Covid-19 has changed the world as we know it. Let’s explore what a Post-pandemic Africa looks like and what it means for the future of this region.
Before Covid-19 struck the world and everything became utter chaos, Africa was one of the most striving and developing world economies. But unfortunately, Covid-19 came with a lot of baggage, and African countries suffered the worst.
Since many African nations mainly depended on tourism and oil as the backbone of their economy, they now have to think out of the box for increasing GDP and growth. But, as per the African Development Bank President, Akinwumi Adesina, the region still needs more industries and modernised technology to thrive.
The covid-19 crisis further backs this notion; the growth avenues now need more diversification than ever before.
That also opens up new opportunities for businesses. For instance, after the initial breakout of the global pandemic, the stay-at-home policy has enabled Africans to work from home yet create more wealth from all over the world.
How COVID-19 Affected Africa
Since Covid-19 is a global issue, it has affected the social and economic sectors, particularly of those developing countries that thrive on exports.
2020 was the worst for Africa, and the economy suffered from a massive decline. So African countries cannot simply escape the effects overnight. If we were to give a number of the losses, it would be around 12% in GDP (from 2020-to 2021)
Unemployment also rose, and so, the employment rate went down by 8.5% in 2020 alone. It is predicted that it won’t be until 2022-2025 that people will get back to their initial incomes.
This further led to an increase in poverty, which rose to 32 million people in Sub-Saharan Africa.
In 2020, Sub-Saharan Africa suffered from a growth decline of 1.9%, and 32 million people have been living under extreme poverty.
Then the access to medical, health, and vaccines also suffered massively due to the world shortages. That led to a significant gap in social status, and the lower-income group suffered the most.
Africa is still at the back of the line demanding health care and Covid vaccinations. These will have a significant impact on the continent’s future development.
Africa recently gained massive growth in the digital sector.
Technology has helped the region develop at a much faster pace than in the past. Moreover, the accessibility and powers today have opened more avenues for economic growth in the region.
For instance, the largest solar power plant was inaugurated in West Africa in 2020, leading to a growth of 1.1% during the pandemic. For a developing region, that is a considerable achievement.
Education suffered a lot in this region as a large population do not have the resources to adopt distance learning.
So due to inaccessibility, students lost an average of 60% of school days compared to other continents, which is a drastic loss. The closure of schools also led to many financial losses for the government.
Loss of education and work led to increased poverty. Poverty is the root cause of many other terrorism, migration, and unemployment issues. If left unaddressed, these issues could lead to more significant problems, not just here but perhaps globally.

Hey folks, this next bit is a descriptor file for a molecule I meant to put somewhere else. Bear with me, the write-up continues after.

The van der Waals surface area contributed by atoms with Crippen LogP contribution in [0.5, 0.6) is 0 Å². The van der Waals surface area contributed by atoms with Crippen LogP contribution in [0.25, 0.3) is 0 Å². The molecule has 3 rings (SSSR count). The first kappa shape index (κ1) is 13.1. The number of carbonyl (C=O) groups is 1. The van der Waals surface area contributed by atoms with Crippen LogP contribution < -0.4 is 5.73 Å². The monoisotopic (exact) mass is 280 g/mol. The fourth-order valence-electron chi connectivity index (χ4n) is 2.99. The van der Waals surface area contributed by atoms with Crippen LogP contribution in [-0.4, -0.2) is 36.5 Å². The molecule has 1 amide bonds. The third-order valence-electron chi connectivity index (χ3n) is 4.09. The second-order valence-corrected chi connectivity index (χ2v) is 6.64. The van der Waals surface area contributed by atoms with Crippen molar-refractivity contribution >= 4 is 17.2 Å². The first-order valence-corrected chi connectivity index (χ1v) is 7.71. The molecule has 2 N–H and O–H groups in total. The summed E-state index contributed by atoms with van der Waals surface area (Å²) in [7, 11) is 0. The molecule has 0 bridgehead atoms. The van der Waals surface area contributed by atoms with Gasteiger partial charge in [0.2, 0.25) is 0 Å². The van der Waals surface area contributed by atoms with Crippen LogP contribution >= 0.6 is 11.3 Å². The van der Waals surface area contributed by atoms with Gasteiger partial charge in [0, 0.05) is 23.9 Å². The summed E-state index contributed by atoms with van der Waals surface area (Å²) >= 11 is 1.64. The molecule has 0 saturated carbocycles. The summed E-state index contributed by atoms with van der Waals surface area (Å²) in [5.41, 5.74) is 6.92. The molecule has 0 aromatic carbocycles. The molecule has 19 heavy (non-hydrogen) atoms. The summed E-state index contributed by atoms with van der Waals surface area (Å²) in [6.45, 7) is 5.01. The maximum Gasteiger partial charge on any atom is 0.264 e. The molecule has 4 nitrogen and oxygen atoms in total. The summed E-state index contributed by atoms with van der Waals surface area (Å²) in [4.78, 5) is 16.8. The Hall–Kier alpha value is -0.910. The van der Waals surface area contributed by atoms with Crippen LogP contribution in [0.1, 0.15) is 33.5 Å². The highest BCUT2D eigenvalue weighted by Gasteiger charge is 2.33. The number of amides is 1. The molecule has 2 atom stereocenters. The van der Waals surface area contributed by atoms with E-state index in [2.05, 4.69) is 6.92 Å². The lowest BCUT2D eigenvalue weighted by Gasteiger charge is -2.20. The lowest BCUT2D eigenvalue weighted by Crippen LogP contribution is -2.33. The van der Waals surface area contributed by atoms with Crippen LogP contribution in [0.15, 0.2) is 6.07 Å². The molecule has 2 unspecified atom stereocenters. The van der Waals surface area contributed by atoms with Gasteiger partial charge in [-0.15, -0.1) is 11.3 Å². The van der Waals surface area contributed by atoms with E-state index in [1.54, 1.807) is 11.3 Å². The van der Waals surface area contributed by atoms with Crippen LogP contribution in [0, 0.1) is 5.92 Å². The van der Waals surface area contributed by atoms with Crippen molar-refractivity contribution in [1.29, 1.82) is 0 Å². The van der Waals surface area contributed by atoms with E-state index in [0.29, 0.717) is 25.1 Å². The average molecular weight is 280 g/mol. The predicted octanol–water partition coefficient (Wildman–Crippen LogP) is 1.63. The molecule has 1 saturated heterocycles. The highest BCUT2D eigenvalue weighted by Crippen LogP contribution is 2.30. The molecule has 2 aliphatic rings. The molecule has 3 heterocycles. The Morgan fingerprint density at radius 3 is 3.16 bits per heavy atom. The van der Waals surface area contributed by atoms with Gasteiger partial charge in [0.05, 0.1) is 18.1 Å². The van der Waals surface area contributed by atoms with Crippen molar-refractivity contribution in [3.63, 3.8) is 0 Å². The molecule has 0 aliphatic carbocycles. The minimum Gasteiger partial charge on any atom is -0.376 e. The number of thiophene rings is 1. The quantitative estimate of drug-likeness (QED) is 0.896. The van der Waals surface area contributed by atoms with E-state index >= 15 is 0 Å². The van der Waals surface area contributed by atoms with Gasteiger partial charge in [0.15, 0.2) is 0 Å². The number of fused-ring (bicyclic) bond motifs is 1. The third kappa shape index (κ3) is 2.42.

North Africa – Post-COVID-19
In Northern Africa, there’s quite a confusing state. Countries like Algeria and Libya, which have petroleum as a major part of their exports, went into recession as COVID-19 hit. The same was the case with Morocco and Tunisia, further aggravated by tourism decline in 2021.
Why is the Recovery Slow?
Although the world seems to be talking about all the measures and efforts, they need to put together to help and support economies like Africa, actual efforts have been minimal.
Unfortunately, most of the efforts have been made by developed countries to maintain their own economic stability.
So much more is required to finance and back up the African economy. However, in the last two years, there were some massive gains. For instance, the recession rate was 2.0% when analysts estimated around 3%.
Then in 2021, growth in sub-Saharan Africa was estimated to be around 3.4%, where the real GDP growth is expected to hit 3.1% this year.
The rise in the prices of raw materials was good for the economy. As oil and metal prices rose, the economy slowly started picking up pace.
However, debt rates rose too and almost struck 58% of GDP in 2020. So now central banks are more careful lending out to these economies, which is further aggravated by the increased inflation rate.
Essential Factors for Smooth Recovery – Post-COVID-19
Now various factors will help sustain the economy. These work not just for Africa but also for the other parts of the world that have suffered the repercussions of the pandemic.
- Resuming world trade
- Cost of raw materials
- Lifting of lockdowns and social distancing
- Better terms and conditions to ease financing
While there have been efforts made domestically and globally for giving access to vaccines, financing, and debt, that alone is not enough for now.
Actual efforts are required, not just merely empty words or promises.
The International Development Association (IDA) grants interest-free or low-interest loans to different countries and has programs to take such nations out of the crisis.
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Since Africa was one of the hardest-hit continents during the COVID crisis, it will take time to bounce back.
This vast region needs solid additional financing to meet the present financial challenges and crisis management. This is no easy target to meet; Africa has an additional financing requirement of $285 billion as per IMF to recover from the pandemic and accelerate overall growth.
This amount is expected to cover the cost of vaccines and support the economy. So African countries need more support today from their partners.